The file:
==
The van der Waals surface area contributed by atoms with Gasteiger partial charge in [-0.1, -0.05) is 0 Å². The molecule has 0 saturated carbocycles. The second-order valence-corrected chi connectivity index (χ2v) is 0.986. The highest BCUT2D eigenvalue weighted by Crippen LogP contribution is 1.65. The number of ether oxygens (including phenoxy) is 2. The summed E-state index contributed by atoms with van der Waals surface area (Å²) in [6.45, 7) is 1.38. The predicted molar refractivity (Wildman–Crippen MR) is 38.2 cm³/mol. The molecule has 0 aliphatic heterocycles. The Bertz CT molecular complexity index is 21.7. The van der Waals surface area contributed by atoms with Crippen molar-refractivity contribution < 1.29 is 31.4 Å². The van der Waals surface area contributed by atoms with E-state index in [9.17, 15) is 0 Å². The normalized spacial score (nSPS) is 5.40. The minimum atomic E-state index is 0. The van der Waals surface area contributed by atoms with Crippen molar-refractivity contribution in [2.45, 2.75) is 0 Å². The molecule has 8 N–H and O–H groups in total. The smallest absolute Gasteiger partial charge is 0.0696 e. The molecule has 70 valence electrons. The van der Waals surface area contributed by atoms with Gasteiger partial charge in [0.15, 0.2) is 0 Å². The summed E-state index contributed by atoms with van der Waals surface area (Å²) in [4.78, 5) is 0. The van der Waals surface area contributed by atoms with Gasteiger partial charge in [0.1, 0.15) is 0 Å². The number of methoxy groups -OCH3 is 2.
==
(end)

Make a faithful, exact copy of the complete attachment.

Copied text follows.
The van der Waals surface area contributed by atoms with Gasteiger partial charge in [-0.1, -0.05) is 0 Å². The molecule has 0 saturated carbocycles. The second-order valence-corrected chi connectivity index (χ2v) is 0.986. The highest BCUT2D eigenvalue weighted by Crippen LogP contribution is 1.65. The number of ether oxygens (including phenoxy) is 2. The summed E-state index contributed by atoms with van der Waals surface area (Å²) in [6.45, 7) is 1.38. The predicted molar refractivity (Wildman–Crippen MR) is 38.2 cm³/mol. The molecule has 0 aliphatic heterocycles. The Bertz CT molecular complexity index is 21.7. The van der Waals surface area contributed by atoms with Crippen molar-refractivity contribution < 1.29 is 31.4 Å². The van der Waals surface area contributed by atoms with E-state index in [9.17, 15) is 0 Å². The normalized spacial score (nSPS) is 5.40. The minimum atomic E-state index is 0. The van der Waals surface area contributed by atoms with Crippen molar-refractivity contribution in [2.45, 2.75) is 0 Å². The molecule has 8 N–H and O–H groups in total. The smallest absolute Gasteiger partial charge is 0.0696 e. The molecule has 70 valence electrons. The van der Waals surface area contributed by atoms with Gasteiger partial charge in [0.15, 0.2) is 0 Å². The summed E-state index contributed by atoms with van der Waals surface area (Å²) in [4.78, 5) is 0. The van der Waals surface area contributed by atoms with Gasteiger partial charge in [0.1, 0.15) is 0 Å². The number of methoxy groups -OCH3 is 2.